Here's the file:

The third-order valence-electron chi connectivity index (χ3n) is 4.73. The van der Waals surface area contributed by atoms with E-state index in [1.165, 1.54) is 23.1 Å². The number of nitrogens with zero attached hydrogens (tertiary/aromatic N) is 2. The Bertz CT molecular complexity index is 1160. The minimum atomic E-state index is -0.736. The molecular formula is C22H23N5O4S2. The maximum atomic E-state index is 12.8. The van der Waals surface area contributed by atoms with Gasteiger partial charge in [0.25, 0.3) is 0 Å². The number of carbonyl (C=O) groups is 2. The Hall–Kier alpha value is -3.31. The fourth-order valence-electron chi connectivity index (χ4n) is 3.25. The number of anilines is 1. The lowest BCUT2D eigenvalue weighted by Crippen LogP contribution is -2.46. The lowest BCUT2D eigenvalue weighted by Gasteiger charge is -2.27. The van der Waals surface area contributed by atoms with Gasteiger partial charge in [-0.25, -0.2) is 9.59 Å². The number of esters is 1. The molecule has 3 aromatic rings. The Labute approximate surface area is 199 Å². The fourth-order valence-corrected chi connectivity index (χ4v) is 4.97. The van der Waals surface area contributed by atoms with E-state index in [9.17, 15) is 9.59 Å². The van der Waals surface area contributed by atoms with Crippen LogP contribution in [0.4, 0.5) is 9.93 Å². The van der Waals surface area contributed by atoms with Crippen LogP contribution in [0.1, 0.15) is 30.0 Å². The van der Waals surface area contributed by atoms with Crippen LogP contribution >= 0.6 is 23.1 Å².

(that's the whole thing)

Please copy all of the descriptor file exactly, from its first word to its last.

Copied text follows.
The third-order valence-electron chi connectivity index (χ3n) is 4.73. The van der Waals surface area contributed by atoms with E-state index in [1.165, 1.54) is 23.1 Å². The number of nitrogens with zero attached hydrogens (tertiary/aromatic N) is 2. The Bertz CT molecular complexity index is 1160. The minimum atomic E-state index is -0.736. The molecular formula is C22H23N5O4S2. The maximum atomic E-state index is 12.8. The van der Waals surface area contributed by atoms with Gasteiger partial charge in [0.25, 0.3) is 0 Å². The number of carbonyl (C=O) groups is 2. The Hall–Kier alpha value is -3.31. The fourth-order valence-electron chi connectivity index (χ4n) is 3.25. The number of anilines is 1. The lowest BCUT2D eigenvalue weighted by Crippen LogP contribution is -2.46. The lowest BCUT2D eigenvalue weighted by Gasteiger charge is -2.27. The van der Waals surface area contributed by atoms with Gasteiger partial charge in [-0.25, -0.2) is 9.59 Å². The number of esters is 1. The molecule has 3 aromatic rings. The Labute approximate surface area is 199 Å². The fourth-order valence-corrected chi connectivity index (χ4v) is 4.97. The van der Waals surface area contributed by atoms with E-state index in [9.17, 15) is 9.59 Å². The van der Waals surface area contributed by atoms with Crippen LogP contribution in [0.4, 0.5) is 9.93 Å². The van der Waals surface area contributed by atoms with Crippen LogP contribution in [0.1, 0.15) is 30.0 Å². The van der Waals surface area contributed by atoms with Crippen LogP contribution >= 0.6 is 23.1 Å².